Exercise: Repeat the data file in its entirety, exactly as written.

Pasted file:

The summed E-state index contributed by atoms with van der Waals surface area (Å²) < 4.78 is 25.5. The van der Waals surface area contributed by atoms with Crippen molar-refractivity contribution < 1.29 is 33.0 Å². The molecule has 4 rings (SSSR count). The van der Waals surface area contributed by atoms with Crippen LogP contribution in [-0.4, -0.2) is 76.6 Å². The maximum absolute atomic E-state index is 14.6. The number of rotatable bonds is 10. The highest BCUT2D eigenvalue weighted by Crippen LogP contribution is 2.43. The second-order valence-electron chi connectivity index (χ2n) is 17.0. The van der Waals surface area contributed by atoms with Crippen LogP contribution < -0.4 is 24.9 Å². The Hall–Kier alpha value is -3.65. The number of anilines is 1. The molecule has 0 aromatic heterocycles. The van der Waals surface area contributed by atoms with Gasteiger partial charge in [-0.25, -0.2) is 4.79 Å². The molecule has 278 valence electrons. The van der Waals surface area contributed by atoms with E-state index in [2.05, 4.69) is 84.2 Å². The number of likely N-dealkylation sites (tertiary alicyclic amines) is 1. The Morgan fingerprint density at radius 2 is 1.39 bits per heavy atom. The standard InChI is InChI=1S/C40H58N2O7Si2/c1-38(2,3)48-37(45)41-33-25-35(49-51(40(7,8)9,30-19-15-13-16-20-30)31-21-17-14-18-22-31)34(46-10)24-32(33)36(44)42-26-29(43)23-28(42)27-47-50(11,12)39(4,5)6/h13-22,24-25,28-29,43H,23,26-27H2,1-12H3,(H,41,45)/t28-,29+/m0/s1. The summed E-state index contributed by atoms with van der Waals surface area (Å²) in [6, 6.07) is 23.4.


The summed E-state index contributed by atoms with van der Waals surface area (Å²) < 4.78 is 25.5. The van der Waals surface area contributed by atoms with Crippen molar-refractivity contribution < 1.29 is 33.0 Å². The molecule has 4 rings (SSSR count). The van der Waals surface area contributed by atoms with Crippen LogP contribution in [-0.4, -0.2) is 76.6 Å². The maximum absolute atomic E-state index is 14.6. The number of rotatable bonds is 10. The highest BCUT2D eigenvalue weighted by Crippen LogP contribution is 2.43. The second-order valence-electron chi connectivity index (χ2n) is 17.0. The van der Waals surface area contributed by atoms with Crippen LogP contribution < -0.4 is 24.9 Å². The Hall–Kier alpha value is -3.65. The number of anilines is 1. The molecule has 0 aromatic heterocycles. The van der Waals surface area contributed by atoms with Gasteiger partial charge in [-0.25, -0.2) is 4.79 Å². The molecule has 278 valence electrons. The van der Waals surface area contributed by atoms with E-state index in [2.05, 4.69) is 84.2 Å². The number of likely N-dealkylation sites (tertiary alicyclic amines) is 1. The Morgan fingerprint density at radius 2 is 1.39 bits per heavy atom. The standard InChI is InChI=1S/C40H58N2O7Si2/c1-38(2,3)48-37(45)41-33-25-35(49-51(40(7,8)9,30-19-15-13-16-20-30)31-21-17-14-18-22-31)34(46-10)24-32(33)36(44)42-26-29(43)23-28(42)27-47-50(11,12)39(4,5)6/h13-22,24-25,28-29,43H,23,26-27H2,1-12H3,(H,41,45)/t28-,29+/m0/s1. The summed E-state index contributed by atoms with van der Waals surface area (Å²) in [6, 6.07) is 23.4.